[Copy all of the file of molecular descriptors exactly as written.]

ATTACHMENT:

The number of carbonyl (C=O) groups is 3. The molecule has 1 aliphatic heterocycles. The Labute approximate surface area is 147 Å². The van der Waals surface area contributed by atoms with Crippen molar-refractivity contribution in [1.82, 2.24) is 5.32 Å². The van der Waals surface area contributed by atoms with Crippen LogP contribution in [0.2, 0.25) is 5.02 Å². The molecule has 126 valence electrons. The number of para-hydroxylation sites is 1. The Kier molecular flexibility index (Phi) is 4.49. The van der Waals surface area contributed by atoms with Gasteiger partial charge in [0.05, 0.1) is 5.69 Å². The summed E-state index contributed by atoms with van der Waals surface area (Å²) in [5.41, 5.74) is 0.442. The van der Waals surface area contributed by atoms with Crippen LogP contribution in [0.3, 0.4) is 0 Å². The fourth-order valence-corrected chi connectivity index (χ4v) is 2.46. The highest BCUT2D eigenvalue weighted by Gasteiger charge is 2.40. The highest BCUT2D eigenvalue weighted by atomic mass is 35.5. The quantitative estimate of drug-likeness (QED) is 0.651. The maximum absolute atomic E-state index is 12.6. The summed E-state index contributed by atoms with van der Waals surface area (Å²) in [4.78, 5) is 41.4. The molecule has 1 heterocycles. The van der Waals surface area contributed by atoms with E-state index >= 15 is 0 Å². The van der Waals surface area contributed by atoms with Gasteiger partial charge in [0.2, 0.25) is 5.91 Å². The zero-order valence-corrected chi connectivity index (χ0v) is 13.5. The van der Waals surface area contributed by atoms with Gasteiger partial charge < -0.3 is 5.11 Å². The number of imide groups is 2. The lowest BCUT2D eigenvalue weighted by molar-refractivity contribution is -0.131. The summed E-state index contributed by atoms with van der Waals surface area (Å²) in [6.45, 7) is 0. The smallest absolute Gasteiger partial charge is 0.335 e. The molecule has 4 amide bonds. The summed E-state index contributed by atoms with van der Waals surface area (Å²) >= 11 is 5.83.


The number of carbonyl (C=O) groups is 3. The molecule has 1 aliphatic heterocycles. The Labute approximate surface area is 147 Å². The van der Waals surface area contributed by atoms with Crippen molar-refractivity contribution in [1.82, 2.24) is 5.32 Å². The van der Waals surface area contributed by atoms with Crippen LogP contribution in [0.2, 0.25) is 5.02 Å². The molecule has 126 valence electrons. The number of para-hydroxylation sites is 1. The Kier molecular flexibility index (Phi) is 4.49. The van der Waals surface area contributed by atoms with Gasteiger partial charge in [0.05, 0.1) is 5.69 Å². The summed E-state index contributed by atoms with van der Waals surface area (Å²) in [5.41, 5.74) is 0.442. The van der Waals surface area contributed by atoms with Crippen LogP contribution in [0.3, 0.4) is 0 Å². The fourth-order valence-corrected chi connectivity index (χ4v) is 2.46. The highest BCUT2D eigenvalue weighted by Gasteiger charge is 2.40. The highest BCUT2D eigenvalue weighted by atomic mass is 35.5. The quantitative estimate of drug-likeness (QED) is 0.651. The maximum absolute atomic E-state index is 12.6. The summed E-state index contributed by atoms with van der Waals surface area (Å²) in [4.78, 5) is 41.4. The molecule has 1 heterocycles. The van der Waals surface area contributed by atoms with E-state index >= 15 is 0 Å². The van der Waals surface area contributed by atoms with Gasteiger partial charge in [0.2, 0.25) is 5.91 Å². The zero-order valence-corrected chi connectivity index (χ0v) is 13.5. The van der Waals surface area contributed by atoms with Gasteiger partial charge < -0.3 is 5.11 Å². The number of imide groups is 2. The lowest BCUT2D eigenvalue weighted by molar-refractivity contribution is -0.131. The summed E-state index contributed by atoms with van der Waals surface area (Å²) in [6.45, 7) is 0. The smallest absolute Gasteiger partial charge is 0.335 e. The molecule has 4 amide bonds. The summed E-state index contributed by atoms with van der Waals surface area (Å²) >= 11 is 5.83.